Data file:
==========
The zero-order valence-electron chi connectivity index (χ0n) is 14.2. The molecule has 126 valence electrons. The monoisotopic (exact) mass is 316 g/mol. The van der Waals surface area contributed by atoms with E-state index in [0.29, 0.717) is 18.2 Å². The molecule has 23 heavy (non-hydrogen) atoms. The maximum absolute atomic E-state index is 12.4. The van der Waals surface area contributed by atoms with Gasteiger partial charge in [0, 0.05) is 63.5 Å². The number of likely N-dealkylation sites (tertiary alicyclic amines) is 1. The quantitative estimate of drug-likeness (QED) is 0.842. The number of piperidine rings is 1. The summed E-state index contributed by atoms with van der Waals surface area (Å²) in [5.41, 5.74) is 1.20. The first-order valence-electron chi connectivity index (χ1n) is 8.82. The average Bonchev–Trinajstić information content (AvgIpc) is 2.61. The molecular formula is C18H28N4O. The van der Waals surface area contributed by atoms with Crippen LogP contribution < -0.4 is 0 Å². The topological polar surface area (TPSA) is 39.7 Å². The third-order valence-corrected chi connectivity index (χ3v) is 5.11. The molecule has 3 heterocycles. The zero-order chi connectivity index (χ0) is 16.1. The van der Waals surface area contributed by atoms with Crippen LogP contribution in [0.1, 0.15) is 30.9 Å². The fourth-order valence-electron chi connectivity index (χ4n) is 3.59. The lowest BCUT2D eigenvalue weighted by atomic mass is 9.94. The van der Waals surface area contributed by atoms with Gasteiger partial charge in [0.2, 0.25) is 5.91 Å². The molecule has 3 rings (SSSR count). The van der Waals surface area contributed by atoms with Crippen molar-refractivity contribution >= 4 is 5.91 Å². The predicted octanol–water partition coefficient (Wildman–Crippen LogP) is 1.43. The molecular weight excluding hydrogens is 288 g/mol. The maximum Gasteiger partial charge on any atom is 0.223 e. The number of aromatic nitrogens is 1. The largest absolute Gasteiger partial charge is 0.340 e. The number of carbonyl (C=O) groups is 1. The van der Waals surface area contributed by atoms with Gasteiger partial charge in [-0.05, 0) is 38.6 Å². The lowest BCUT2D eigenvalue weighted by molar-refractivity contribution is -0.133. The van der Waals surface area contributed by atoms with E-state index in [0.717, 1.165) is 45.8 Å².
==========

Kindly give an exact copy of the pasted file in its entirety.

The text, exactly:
The zero-order valence-electron chi connectivity index (χ0n) is 14.2. The molecule has 126 valence electrons. The monoisotopic (exact) mass is 316 g/mol. The van der Waals surface area contributed by atoms with E-state index in [0.29, 0.717) is 18.2 Å². The molecule has 23 heavy (non-hydrogen) atoms. The maximum absolute atomic E-state index is 12.4. The van der Waals surface area contributed by atoms with Gasteiger partial charge in [0, 0.05) is 63.5 Å². The number of likely N-dealkylation sites (tertiary alicyclic amines) is 1. The quantitative estimate of drug-likeness (QED) is 0.842. The number of piperidine rings is 1. The summed E-state index contributed by atoms with van der Waals surface area (Å²) in [5.41, 5.74) is 1.20. The first-order valence-electron chi connectivity index (χ1n) is 8.82. The average Bonchev–Trinajstić information content (AvgIpc) is 2.61. The molecular formula is C18H28N4O. The van der Waals surface area contributed by atoms with Crippen LogP contribution < -0.4 is 0 Å². The topological polar surface area (TPSA) is 39.7 Å². The third-order valence-corrected chi connectivity index (χ3v) is 5.11. The molecule has 3 heterocycles. The zero-order chi connectivity index (χ0) is 16.1. The van der Waals surface area contributed by atoms with Crippen LogP contribution in [0.1, 0.15) is 30.9 Å². The fourth-order valence-electron chi connectivity index (χ4n) is 3.59. The lowest BCUT2D eigenvalue weighted by atomic mass is 9.94. The van der Waals surface area contributed by atoms with Gasteiger partial charge in [0.2, 0.25) is 5.91 Å². The molecule has 3 rings (SSSR count). The van der Waals surface area contributed by atoms with Crippen molar-refractivity contribution >= 4 is 5.91 Å². The predicted octanol–water partition coefficient (Wildman–Crippen LogP) is 1.43. The molecular weight excluding hydrogens is 288 g/mol. The maximum Gasteiger partial charge on any atom is 0.223 e. The number of aromatic nitrogens is 1. The largest absolute Gasteiger partial charge is 0.340 e. The number of carbonyl (C=O) groups is 1. The van der Waals surface area contributed by atoms with Gasteiger partial charge in [-0.05, 0) is 38.6 Å². The lowest BCUT2D eigenvalue weighted by molar-refractivity contribution is -0.133. The van der Waals surface area contributed by atoms with E-state index in [0.717, 1.165) is 45.8 Å².